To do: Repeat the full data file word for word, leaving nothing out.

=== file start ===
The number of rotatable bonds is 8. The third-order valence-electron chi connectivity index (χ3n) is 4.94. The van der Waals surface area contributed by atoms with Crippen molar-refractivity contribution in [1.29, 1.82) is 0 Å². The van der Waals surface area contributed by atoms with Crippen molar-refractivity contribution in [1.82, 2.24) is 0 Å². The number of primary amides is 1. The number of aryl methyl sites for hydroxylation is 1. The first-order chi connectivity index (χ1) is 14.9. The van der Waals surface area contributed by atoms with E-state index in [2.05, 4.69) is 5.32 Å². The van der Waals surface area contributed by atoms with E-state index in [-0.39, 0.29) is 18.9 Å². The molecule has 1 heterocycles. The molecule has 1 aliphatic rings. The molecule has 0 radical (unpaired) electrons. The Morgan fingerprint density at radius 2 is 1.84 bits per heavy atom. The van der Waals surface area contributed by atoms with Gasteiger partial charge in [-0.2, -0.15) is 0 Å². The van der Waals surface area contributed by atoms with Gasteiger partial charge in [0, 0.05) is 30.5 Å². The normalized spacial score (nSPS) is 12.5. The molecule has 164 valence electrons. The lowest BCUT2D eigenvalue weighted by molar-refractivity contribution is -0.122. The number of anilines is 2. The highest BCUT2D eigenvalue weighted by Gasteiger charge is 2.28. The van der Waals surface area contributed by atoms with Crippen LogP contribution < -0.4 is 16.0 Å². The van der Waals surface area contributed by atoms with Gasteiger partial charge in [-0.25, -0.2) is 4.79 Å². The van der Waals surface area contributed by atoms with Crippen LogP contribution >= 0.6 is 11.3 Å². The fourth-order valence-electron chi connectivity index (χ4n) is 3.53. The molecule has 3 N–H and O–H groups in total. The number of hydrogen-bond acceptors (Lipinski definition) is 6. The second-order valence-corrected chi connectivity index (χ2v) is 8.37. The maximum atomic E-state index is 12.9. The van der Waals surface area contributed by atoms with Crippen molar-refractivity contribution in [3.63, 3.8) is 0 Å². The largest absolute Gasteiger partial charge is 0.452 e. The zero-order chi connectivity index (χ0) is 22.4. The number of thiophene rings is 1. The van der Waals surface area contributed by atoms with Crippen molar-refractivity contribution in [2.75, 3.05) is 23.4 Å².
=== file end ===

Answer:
The number of rotatable bonds is 8. The third-order valence-electron chi connectivity index (χ3n) is 4.94. The van der Waals surface area contributed by atoms with Crippen molar-refractivity contribution in [1.29, 1.82) is 0 Å². The van der Waals surface area contributed by atoms with Crippen molar-refractivity contribution in [1.82, 2.24) is 0 Å². The number of primary amides is 1. The number of aryl methyl sites for hydroxylation is 1. The first-order chi connectivity index (χ1) is 14.9. The van der Waals surface area contributed by atoms with E-state index in [2.05, 4.69) is 5.32 Å². The van der Waals surface area contributed by atoms with E-state index in [-0.39, 0.29) is 18.9 Å². The molecule has 1 heterocycles. The molecule has 1 aliphatic rings. The molecule has 0 radical (unpaired) electrons. The Morgan fingerprint density at radius 2 is 1.84 bits per heavy atom. The van der Waals surface area contributed by atoms with Gasteiger partial charge in [-0.2, -0.15) is 0 Å². The van der Waals surface area contributed by atoms with Gasteiger partial charge in [0, 0.05) is 30.5 Å². The normalized spacial score (nSPS) is 12.5. The molecule has 164 valence electrons. The lowest BCUT2D eigenvalue weighted by molar-refractivity contribution is -0.122. The number of anilines is 2. The highest BCUT2D eigenvalue weighted by Gasteiger charge is 2.28. The van der Waals surface area contributed by atoms with Crippen LogP contribution < -0.4 is 16.0 Å². The van der Waals surface area contributed by atoms with Gasteiger partial charge in [-0.25, -0.2) is 4.79 Å². The van der Waals surface area contributed by atoms with Crippen LogP contribution >= 0.6 is 11.3 Å². The fourth-order valence-electron chi connectivity index (χ4n) is 3.53. The molecule has 3 N–H and O–H groups in total. The number of hydrogen-bond acceptors (Lipinski definition) is 6. The second-order valence-corrected chi connectivity index (χ2v) is 8.37. The maximum atomic E-state index is 12.9. The van der Waals surface area contributed by atoms with Crippen molar-refractivity contribution in [3.63, 3.8) is 0 Å². The largest absolute Gasteiger partial charge is 0.452 e. The zero-order chi connectivity index (χ0) is 22.4. The number of thiophene rings is 1. The van der Waals surface area contributed by atoms with Crippen molar-refractivity contribution in [2.75, 3.05) is 23.4 Å².